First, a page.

New formula: Fusion of art and science

Original piece: Darling’s painting “Depart.”

Original piece: Darling’s painting “Depart.”

Tyler Boydston

Managing Editor

The arts and sciences have combined forces in a series of paintings based on scientific ideas and Albert Einstein. The paintings, done by Junior Art Major Sarah Darling, were put on display in the Science Building. A showcase for the pieces was held at 3 p.m. on Sept. 18.

The artwork have remained on display since the show.

Darling said Einstein
was one of her idols, “He’s somebody that I really look up to, not only because of his genius and his physics and his ambitions in life but also because he was extremely creative.”

From her birth, Darling has been surrounded by the two opposing worlds.

“I grew up loving [Einstein] because my dad was a scientist and my mom is an artist, so

I had this huge collaboration According to Darling, able to initiate this.”

growing up.”
Darling said she intended

on studying science before she realized her appreciation of art.

“Initially, I wasn’t going to be an art student,” Darling said. “I was going to go into the sciences, but then I discovered that I like art, like drawing and expressing myself, so I chose that instead.”

the idea behind the art showcase began in the spring and involved a collaboration between departments.

“It was a spur of ideas from several different people at
the same time,” Darling said. “Last spring, the Art Guild said something about the collaboration of art and science together, so we spoke to the Dean of Sciences and he was

Darling explained that upon the removal of her pictures from the Science Building, other artists’ works will be replace them, continuing the collaboration between the departments at CU.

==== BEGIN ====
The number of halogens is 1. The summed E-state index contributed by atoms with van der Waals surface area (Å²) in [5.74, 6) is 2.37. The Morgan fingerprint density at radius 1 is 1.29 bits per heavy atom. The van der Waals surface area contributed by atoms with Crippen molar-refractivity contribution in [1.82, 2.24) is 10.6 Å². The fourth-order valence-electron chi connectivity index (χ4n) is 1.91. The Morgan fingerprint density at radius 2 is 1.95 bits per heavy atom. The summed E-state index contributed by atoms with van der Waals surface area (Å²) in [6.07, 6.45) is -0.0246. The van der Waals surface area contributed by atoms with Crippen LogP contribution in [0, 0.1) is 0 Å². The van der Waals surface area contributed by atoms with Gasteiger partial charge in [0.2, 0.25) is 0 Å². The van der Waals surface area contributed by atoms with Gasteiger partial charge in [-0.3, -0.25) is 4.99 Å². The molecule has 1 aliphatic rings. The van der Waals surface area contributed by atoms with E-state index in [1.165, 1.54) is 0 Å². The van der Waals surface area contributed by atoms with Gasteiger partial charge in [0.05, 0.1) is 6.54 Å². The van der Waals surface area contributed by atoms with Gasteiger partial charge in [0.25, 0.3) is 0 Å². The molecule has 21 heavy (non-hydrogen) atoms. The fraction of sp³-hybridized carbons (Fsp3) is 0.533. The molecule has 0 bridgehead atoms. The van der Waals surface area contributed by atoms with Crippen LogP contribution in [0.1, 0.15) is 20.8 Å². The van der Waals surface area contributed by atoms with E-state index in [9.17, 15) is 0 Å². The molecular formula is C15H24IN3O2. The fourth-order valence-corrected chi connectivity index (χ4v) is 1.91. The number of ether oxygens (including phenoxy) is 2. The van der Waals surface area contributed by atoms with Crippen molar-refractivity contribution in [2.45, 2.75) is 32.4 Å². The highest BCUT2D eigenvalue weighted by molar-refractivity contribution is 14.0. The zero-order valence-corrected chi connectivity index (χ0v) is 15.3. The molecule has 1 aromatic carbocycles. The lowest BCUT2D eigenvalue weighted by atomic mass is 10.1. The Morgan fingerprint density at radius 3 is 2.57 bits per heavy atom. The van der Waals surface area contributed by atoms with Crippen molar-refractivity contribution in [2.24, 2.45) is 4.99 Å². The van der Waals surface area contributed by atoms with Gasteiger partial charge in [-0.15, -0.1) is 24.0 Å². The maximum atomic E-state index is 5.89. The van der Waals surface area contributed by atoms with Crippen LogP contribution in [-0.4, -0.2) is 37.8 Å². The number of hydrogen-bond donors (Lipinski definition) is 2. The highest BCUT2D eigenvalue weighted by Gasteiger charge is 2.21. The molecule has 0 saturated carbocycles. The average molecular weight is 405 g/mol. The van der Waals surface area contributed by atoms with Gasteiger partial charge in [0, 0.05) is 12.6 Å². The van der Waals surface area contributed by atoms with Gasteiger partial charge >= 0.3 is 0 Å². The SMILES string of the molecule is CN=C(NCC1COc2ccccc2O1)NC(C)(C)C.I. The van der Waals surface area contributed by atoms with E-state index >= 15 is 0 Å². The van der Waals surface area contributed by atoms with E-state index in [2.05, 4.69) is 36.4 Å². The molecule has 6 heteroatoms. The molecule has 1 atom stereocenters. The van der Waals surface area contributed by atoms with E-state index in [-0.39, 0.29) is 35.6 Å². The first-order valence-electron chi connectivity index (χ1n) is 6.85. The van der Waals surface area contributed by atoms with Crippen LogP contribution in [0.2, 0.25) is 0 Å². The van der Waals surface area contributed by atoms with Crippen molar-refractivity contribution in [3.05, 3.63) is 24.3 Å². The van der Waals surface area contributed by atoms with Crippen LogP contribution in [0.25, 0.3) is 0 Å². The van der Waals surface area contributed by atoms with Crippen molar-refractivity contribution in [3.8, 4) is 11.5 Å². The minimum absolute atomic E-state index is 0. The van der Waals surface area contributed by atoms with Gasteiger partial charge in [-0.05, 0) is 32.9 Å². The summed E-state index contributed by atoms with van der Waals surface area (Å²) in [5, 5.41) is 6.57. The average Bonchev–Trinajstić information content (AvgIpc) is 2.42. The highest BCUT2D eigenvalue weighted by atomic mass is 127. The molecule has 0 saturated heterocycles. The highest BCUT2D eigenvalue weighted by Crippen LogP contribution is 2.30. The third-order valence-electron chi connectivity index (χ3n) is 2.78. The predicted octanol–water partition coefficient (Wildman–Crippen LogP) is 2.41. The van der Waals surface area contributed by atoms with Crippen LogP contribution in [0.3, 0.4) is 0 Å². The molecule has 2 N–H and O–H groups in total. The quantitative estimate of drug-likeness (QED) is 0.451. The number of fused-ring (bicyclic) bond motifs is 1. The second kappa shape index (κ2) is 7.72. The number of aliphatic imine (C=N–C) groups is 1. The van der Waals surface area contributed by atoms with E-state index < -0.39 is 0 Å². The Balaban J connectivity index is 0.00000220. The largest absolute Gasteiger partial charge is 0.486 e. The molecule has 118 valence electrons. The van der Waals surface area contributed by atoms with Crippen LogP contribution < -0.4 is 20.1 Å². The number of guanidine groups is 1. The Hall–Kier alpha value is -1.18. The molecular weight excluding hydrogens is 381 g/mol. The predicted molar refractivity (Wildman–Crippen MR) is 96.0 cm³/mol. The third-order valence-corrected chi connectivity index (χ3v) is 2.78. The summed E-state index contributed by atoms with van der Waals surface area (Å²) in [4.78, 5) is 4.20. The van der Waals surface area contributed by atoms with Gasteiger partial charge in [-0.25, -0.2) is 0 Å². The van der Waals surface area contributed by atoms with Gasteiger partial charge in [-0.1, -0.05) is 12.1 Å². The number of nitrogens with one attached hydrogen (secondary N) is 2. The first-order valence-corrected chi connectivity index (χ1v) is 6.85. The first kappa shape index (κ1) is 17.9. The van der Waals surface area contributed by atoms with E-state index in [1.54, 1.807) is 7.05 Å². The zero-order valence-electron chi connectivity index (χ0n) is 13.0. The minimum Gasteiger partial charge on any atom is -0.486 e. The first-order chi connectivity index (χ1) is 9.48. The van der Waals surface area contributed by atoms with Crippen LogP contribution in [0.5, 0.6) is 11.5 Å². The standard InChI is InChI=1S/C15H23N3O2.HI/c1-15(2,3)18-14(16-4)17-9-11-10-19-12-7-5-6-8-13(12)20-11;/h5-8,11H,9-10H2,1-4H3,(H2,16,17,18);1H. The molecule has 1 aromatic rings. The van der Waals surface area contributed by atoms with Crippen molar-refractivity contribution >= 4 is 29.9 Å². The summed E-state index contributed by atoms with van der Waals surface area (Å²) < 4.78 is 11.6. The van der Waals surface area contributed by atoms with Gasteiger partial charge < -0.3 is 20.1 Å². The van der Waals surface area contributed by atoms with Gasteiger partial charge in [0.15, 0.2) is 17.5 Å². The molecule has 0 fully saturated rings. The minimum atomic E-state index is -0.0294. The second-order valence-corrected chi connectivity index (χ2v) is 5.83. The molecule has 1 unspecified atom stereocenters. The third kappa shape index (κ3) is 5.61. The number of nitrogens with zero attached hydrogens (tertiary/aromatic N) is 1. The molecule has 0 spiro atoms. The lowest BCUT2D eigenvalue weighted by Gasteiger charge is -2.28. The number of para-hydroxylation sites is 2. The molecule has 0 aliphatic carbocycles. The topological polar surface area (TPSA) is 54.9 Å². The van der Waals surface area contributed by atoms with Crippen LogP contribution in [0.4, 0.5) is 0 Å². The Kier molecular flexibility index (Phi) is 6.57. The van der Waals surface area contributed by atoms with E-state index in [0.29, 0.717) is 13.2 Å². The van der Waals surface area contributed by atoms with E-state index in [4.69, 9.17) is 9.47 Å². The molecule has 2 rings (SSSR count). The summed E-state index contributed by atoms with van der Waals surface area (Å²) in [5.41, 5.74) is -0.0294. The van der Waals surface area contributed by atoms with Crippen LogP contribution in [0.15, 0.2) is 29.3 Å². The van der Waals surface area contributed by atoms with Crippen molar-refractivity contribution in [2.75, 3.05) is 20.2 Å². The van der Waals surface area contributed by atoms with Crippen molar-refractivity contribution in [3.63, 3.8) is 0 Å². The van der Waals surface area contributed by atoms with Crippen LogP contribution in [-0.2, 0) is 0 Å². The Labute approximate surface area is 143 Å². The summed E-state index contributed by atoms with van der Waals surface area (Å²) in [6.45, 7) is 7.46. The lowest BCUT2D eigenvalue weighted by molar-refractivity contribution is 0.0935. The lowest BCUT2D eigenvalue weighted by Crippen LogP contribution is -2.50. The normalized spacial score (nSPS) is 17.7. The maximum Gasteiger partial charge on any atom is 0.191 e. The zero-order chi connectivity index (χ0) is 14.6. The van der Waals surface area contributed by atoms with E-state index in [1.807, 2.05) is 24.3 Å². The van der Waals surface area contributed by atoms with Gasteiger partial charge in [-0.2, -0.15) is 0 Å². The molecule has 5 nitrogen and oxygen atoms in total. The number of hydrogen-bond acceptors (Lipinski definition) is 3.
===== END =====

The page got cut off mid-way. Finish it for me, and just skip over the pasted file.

“They will be up until the end of October,” Darling said. “Then other artists will be going up. I’m so excited for everybody else because the students who draw the human body, like the muscles and the bones and tissues, will be on display.”

Darling is currently in the process of trying to sell her works.

“I didn’t really want to sell them, only because my senior show,” Darling said.

“Artists, when they graduate, have this huge show to present what they have done in their art career so far. I want to have my collection still, but

I can just make another one, make some money and keep producing.”

The senior art showcase takes place for CU art students in April of their graduating year. Darling said her paintings in the Science Building display

a combination of her two possible career paths in the arts and the sciences.

“It was pretty much my

whole art career: a dedication to art and science,” Darling said. “I just collaborated them together and showed the public what I thought. I love science, especially quantum mechanics and physics. That’s my goal in life to fulfill, along with art. I like to depict things with that illustrative form to combine these two together.”


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